Nasal Douche After Rhinoplasty Part 1: Why You Should “Shower” Your Nose with Care
Congratulations! Your rhinoplasty is complete and you’re on your way to enjoying a better appearance and, in some cases, better breathing, too. To ensure that your new nose continues to look and function at its best, now is the time to practice nasal douching.
In this post, we’ll explore the why of this important healing practice. In part two, you’ll learn the how.
What is Nasal Douching?
Nasal douching, also known as nasal irrigation, sinus irrigation, and nasal lavage (to the red carpet set) introduces a saline solution into the nose. This solution assists your body’s natural processes in removing clots and crusting from the nasal lining as it heals.
Nasal douching is vital following nasal surgery, particularly during the first 3 months or so after your operation.
What Does Nasal Irrigation Do for the Nose?
In the short term, nasal irrigation after rhinoplasty makes it easier for nasal tissues to heal without infection. In the long term, it cleanses the nose and relieves congestion.
In addition, it can be useful on a more permanent basis in patients with ongoing swelling and infection of the nasal lining and sinuses (rhinitis and sinusitis).
Methods of Nasal Douching After Rhinoplasty
The general process involves water going up the nose and out again in order to flush out mucous, allergens and germs to ease sinus-related problems. Dr Marcells recommends Positive Pressure Irrigation where water is pushed into the nose by a squeeze bottle.
Other options include:
- Negative Pressure Irrigation – Water is sniffed from a cupped hand, but studies show that it does not distribute the solution evenly.
- Neti Pot – Water is poured into one nostril where it flows behind the nose and into the nasopharynx. Unfortunately, “Patients often feel like they’re drowning,” says Dr Sezelle Gereau Haddon, a specialist in paediatric otolaryngology.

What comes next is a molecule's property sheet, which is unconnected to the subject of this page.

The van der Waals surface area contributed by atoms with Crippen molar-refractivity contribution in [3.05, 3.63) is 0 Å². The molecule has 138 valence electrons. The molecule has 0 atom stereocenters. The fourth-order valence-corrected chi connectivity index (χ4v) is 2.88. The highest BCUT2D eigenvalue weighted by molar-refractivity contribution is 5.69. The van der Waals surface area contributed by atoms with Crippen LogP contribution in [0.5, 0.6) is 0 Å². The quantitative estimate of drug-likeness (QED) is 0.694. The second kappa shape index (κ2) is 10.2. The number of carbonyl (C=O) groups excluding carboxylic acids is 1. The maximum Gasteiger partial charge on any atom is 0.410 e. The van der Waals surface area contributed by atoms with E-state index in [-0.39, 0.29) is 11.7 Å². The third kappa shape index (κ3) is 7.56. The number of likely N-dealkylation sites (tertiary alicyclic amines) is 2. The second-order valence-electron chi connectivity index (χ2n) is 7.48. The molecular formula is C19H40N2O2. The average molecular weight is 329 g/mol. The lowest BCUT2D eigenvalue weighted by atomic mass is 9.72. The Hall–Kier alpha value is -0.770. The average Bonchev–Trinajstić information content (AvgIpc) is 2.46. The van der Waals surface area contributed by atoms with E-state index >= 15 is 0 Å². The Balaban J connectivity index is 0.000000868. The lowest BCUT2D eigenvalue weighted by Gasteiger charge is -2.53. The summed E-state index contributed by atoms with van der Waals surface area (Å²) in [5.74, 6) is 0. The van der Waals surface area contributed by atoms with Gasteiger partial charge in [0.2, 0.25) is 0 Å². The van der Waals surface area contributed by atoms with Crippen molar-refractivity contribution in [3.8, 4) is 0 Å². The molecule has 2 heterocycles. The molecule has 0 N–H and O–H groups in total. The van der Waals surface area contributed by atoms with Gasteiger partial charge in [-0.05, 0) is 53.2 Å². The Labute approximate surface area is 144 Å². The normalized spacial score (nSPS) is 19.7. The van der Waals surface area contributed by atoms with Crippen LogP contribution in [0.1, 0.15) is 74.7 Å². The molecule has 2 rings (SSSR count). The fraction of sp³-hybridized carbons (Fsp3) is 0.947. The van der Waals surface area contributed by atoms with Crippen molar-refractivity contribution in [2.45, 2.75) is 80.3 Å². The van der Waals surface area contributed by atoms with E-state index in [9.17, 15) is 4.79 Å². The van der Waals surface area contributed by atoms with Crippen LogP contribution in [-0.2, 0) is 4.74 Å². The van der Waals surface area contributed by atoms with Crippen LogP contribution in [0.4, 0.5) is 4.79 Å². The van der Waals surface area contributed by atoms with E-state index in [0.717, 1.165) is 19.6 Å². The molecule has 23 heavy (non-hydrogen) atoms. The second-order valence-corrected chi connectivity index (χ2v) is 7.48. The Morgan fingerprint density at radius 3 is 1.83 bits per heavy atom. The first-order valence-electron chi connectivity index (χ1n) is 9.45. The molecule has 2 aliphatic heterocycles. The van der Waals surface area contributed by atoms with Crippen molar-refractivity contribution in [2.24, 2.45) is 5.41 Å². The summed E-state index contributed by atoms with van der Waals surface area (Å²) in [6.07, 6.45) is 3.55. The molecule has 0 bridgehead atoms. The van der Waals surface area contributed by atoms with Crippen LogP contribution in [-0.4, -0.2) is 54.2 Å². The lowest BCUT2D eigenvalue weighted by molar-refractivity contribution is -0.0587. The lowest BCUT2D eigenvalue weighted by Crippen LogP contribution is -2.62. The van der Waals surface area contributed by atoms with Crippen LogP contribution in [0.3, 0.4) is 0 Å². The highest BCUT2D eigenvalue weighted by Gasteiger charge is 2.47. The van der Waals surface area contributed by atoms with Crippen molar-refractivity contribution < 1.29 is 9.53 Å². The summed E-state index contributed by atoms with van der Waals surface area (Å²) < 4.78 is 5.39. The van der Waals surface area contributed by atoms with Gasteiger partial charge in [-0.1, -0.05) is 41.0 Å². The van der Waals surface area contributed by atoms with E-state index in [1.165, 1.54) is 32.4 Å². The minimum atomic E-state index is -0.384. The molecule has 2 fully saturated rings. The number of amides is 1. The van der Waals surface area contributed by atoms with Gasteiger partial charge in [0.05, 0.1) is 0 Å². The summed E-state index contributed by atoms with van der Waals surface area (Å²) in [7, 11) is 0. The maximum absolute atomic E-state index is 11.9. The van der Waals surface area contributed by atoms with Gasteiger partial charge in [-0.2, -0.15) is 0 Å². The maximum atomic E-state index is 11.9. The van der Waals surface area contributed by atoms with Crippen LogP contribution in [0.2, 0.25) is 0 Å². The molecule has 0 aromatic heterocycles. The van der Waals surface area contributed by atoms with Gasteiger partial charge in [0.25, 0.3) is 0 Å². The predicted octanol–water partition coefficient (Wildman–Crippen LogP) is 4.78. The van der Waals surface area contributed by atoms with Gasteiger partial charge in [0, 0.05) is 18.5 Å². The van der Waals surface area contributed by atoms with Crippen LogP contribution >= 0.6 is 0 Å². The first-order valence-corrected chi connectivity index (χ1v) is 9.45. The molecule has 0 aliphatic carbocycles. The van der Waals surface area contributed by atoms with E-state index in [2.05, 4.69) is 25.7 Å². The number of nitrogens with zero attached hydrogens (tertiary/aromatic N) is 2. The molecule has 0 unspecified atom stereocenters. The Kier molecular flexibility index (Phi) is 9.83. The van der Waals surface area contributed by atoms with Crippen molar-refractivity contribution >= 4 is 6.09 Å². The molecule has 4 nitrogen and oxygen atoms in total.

- Nebuliser – Delivers a fine mist or vapour into the nasal passages.
The preferred method of nasal irrigation is partially dependent on a patient’s preferences, but it should be noted that some studies show some methods are more effective than others.
“A 2002 study published (compared) three methods of nasal irrigation to determine how much solution travelled through the nasal passages and where the solution went. Irrigation techniques that allowed more water to reach further into the nasal passages were deemed most effective. The only technique that did not pass muster was the nebuliser, according to the study, because the vapour remains in the fleshy part of the nose and is ineffective at irrigating the nasal passage” – ABC News
Nasal Douching – Keeping It Clean
The main risk with nasal douching is that both the irrigation device and the water source can become contaminated. This contamination will inflame, rather than heal nasal linings, and can do much worse:
“Louisiana state health officials reported on the deaths of a 20-year-old man and a 51-year-old woman… Both had used tap water in a neti pot.” – New York Times
Proper sterilisation of the bottle you are using and the water that goes into the saline solution is critical to the safe and effective use of a nasal irrigation regimen.
Now that you understand the importance of nasal douching after rhinoplasty or other nasal surgeries, we invite you to learn the simple steps for irrigating your nose and accelerating your healing.
Click here for Part 2 – The How-To of a Nasal Douche after Rhinoplasty.
Want to Know More?
If you have additional questions about nasal douching, rhinoplasty, or anything else mentioned in this post, please contact us on 1300 555 095. You can also use email or use the ‘book consultation’ feature of this website to make an appointment.